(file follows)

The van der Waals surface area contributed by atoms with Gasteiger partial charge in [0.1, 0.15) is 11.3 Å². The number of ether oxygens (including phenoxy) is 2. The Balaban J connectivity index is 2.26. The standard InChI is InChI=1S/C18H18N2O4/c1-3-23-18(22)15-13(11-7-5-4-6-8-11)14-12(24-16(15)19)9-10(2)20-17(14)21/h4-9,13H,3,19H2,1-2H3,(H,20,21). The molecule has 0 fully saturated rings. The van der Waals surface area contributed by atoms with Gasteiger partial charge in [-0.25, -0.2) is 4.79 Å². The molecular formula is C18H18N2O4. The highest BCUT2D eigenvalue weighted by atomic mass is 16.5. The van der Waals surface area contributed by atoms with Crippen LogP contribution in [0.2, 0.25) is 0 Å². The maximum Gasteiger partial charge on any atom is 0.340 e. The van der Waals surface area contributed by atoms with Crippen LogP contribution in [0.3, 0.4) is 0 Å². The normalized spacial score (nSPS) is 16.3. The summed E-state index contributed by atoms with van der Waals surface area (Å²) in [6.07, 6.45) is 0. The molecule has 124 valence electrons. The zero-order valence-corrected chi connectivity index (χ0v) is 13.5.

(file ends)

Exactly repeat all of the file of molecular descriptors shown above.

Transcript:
The van der Waals surface area contributed by atoms with Gasteiger partial charge in [0.1, 0.15) is 11.3 Å². The number of ether oxygens (including phenoxy) is 2. The Balaban J connectivity index is 2.26. The standard InChI is InChI=1S/C18H18N2O4/c1-3-23-18(22)15-13(11-7-5-4-6-8-11)14-12(24-16(15)19)9-10(2)20-17(14)21/h4-9,13H,3,19H2,1-2H3,(H,20,21). The molecule has 0 fully saturated rings. The van der Waals surface area contributed by atoms with Gasteiger partial charge in [-0.25, -0.2) is 4.79 Å². The molecular formula is C18H18N2O4. The highest BCUT2D eigenvalue weighted by atomic mass is 16.5. The van der Waals surface area contributed by atoms with Crippen LogP contribution in [0.2, 0.25) is 0 Å². The maximum Gasteiger partial charge on any atom is 0.340 e. The van der Waals surface area contributed by atoms with Crippen LogP contribution in [0.3, 0.4) is 0 Å². The normalized spacial score (nSPS) is 16.3. The summed E-state index contributed by atoms with van der Waals surface area (Å²) in [6.07, 6.45) is 0. The molecule has 124 valence electrons. The zero-order valence-corrected chi connectivity index (χ0v) is 13.5.